I tutor at an after-school learning center for students from different schools around Santa Ana. I work with kids in grades 1-5 in groups of 2 to 6. We are crammed into a little Sunday school classroom in the basement of an old church downtown.
Some days go like this:
Six kids make a beeline for my table. “Miss Leeeeeeeeeeeeeeeeeeeeeeeigh!” They throw their backpacks on the ground excitedly. Sometimes I get hugs. They tell me about their days. On a good day, they do this while taking out their homework.
Then it begins. “Miss Leigh, I need help!” They all need help with their math homework. This is usually the most difficult subject, and we encourage them to do the hardest work first. They are from different schools and are in different grades, so they don’t have the same assignment. “OK, I’m going to help [student 1] first, so do you have other homework you can work on until I get to you?” I ask. One student will usually protest, saying, “But mine’s the hardest! UUUUGH!” I usually ignore it. From here, it’s an hour of dodging over tiny-chair-and-backpack landmines while I work my way around the table, helping them dissect each word problem or set of directions while they tune me out. (Therein lie the deeper problems of needing to improve literacy and fluency. And motivation. And focus.) When they’re done, I’ll have to do it all again for the next group of kids.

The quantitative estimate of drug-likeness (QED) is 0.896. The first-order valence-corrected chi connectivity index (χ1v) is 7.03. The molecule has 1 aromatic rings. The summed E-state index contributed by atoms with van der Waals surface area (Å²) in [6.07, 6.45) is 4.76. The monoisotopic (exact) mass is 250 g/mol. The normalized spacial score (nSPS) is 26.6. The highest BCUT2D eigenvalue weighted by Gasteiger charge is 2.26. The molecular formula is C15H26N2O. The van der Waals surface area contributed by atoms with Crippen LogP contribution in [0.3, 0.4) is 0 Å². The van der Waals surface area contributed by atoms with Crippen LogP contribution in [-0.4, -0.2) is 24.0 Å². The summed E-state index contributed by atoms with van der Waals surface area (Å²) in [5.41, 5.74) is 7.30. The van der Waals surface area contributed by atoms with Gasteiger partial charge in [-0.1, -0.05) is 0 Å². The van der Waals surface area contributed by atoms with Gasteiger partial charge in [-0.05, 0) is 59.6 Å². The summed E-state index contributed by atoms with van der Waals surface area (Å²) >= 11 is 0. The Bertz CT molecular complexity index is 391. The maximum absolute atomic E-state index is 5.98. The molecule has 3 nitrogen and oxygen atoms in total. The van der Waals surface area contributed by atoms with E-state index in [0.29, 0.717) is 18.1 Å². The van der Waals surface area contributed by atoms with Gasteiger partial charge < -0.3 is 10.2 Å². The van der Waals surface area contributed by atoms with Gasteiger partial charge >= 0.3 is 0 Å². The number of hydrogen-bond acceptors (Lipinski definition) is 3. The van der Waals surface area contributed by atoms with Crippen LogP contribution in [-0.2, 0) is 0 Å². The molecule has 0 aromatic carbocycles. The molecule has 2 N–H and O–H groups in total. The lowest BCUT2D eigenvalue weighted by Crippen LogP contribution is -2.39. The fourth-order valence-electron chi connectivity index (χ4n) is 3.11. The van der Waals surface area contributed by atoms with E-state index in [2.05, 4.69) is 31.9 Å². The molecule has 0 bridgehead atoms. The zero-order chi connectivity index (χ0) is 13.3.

When I’m done, I’m done. I’ve mentally checked out. I’m dreaming of a mixing bowl full of spaghetti, a movie, a dark room, and a big glass of wine.
Enter cheap marinara. I hate most jarred pasta sauces, so I decided to make my own.
To continue the educational theme, let’s learn a little bit about the origins of marinara sauce from The Italian Chef: “Marinara derives from the Italian word for sailor, marinaro. Due to these origins I have seen many people say that marinara sauce must contain something from the sea, usually anchovies. Actually this is not the case, the origins of marinara sauce are that it is the sauce that they made in Naples for the sailors when they returned from the sea.”
- 1 cup yellow onion, finely chopped
- 1-2 cloves garlic (I use a teaspoon of the jarred type)
- 2 cans diced or crushed tomatoes
- 2 tsp basil
- 2 tsp oregano
- 2 tsp parsley
- splash of whatever wine you’re drinking
- olive oil
Cook onion and garlic in olive oil until onions are translucent. Add tomatoes, herbs, wine and bring to boil. Once boiling, reduce heat and simmer for 15 minutes. I usually cook the pasta at this point. Add salt/pepper to taste. Makes 4-6 servings. Or 2, if you’re me (half for now, half for lunches and dinners later).
It tastes better in a dark room with wine and a Hayao Miyazaki movie.